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In Chinese culture, filial piety is a duty that encompasses respect, obedience, and care for one’s elderly family members. This care extends to one’s ancestors, and is an important part of daily life for Dominic Yu, a frequent visitor to Song He Yuan, the stunning Asian cemetery set within Springvale Botanical Cemetery.
Here, Dominic explains how his daily Tai Chi regime at Springvale Botanical Cemetery connects him to his beloved ancestors.
When I was young, I’d always say, ‘Bye Dad, bye Mum!” as I left for school and, “Dad, Mum, I’m home!” upon my return. Although ‘Dad, Mum’ sounds so effortless and simple, since losing them both, these words are now a luxury. I’m a retired manager and still find comfort and happiness in those words as I practice my Tai Chi every morning at Song He Yuan.
I credit my dedication to Tai Chi to my father who was an accountant by trade, and a Tai Chi coach with knowledge gained over 70 years. Sixteen years ago, after my mother died due to illness, out of everlasting gratitude for the upbringing given to me by my parents, I chose to retire early to keep my father company at home. Giving with my heart and soul was never a burden, as I believed that it was a blessing to be able to look after my father.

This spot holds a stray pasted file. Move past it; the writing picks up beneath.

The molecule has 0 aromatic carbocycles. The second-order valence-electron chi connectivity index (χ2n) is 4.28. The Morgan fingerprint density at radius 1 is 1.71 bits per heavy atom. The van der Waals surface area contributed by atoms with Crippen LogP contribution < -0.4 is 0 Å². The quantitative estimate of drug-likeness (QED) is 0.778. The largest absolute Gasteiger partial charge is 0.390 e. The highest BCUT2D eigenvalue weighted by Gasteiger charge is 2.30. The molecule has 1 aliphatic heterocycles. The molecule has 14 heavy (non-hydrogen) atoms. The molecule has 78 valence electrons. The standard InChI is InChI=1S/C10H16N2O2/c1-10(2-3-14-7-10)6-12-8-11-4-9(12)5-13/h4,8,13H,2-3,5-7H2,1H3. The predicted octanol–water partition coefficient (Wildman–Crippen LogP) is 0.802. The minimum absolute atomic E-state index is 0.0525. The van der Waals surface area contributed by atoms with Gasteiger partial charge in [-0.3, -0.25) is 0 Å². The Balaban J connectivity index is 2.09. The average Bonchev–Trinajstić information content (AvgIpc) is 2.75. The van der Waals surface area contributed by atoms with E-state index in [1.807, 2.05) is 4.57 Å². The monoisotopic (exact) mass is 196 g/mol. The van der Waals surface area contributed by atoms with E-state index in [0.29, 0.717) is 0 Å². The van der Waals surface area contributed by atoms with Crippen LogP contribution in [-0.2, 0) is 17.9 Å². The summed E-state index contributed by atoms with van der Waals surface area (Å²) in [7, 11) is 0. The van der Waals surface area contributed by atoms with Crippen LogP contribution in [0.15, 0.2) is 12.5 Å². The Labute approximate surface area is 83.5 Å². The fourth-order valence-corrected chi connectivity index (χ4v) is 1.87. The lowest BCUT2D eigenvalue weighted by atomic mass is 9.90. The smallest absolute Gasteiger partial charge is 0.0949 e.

During a visit to Springvale Botanical Cemetery one day, my father got his first glimpse of the land in Song He Yuan and fell in love with its perfect Feng Shui elements. He went on to design his own monument with a Taoism-influenced poem that is inscribed on the stonework; ‘Today my body returns to the earth, tomorrow my spirit ascends to the heaven.’ I think my father would be pleased to see how popular this inscription has become within Song He Yuan.
In the past, I accompanied my father here to visit my mother every day. With amusement, he would often say, ‘I don’t feel that I’m in a cemetery at all. How serene and beautiful it is,’ so there has always been a connection from the start to the botanical space created here. I now visit Song He Yuan early every morning. After the familiar greeting of, “Dad, Mum, how are you today?” I practice Tai Chi in front of their grave. I’ve been left with lots of beautiful memories and without a hint of regret.
Dominic’s story at Song He Yuan, a place where loved ones reside, is a great example of honouring the lives of those who have gone before us, and is central to the ethos of Confucius; “The human nature is the greatest among all things in existence. Filial piety comes first among all human actions.” In fact, Dominic’s dedication over the years is such that there is a worn patch of pathway where he practices in front of his parents’ grave.
*The above is an extract from a story first published in The Epoch Times in October 2016 and is reproduced with kind permission.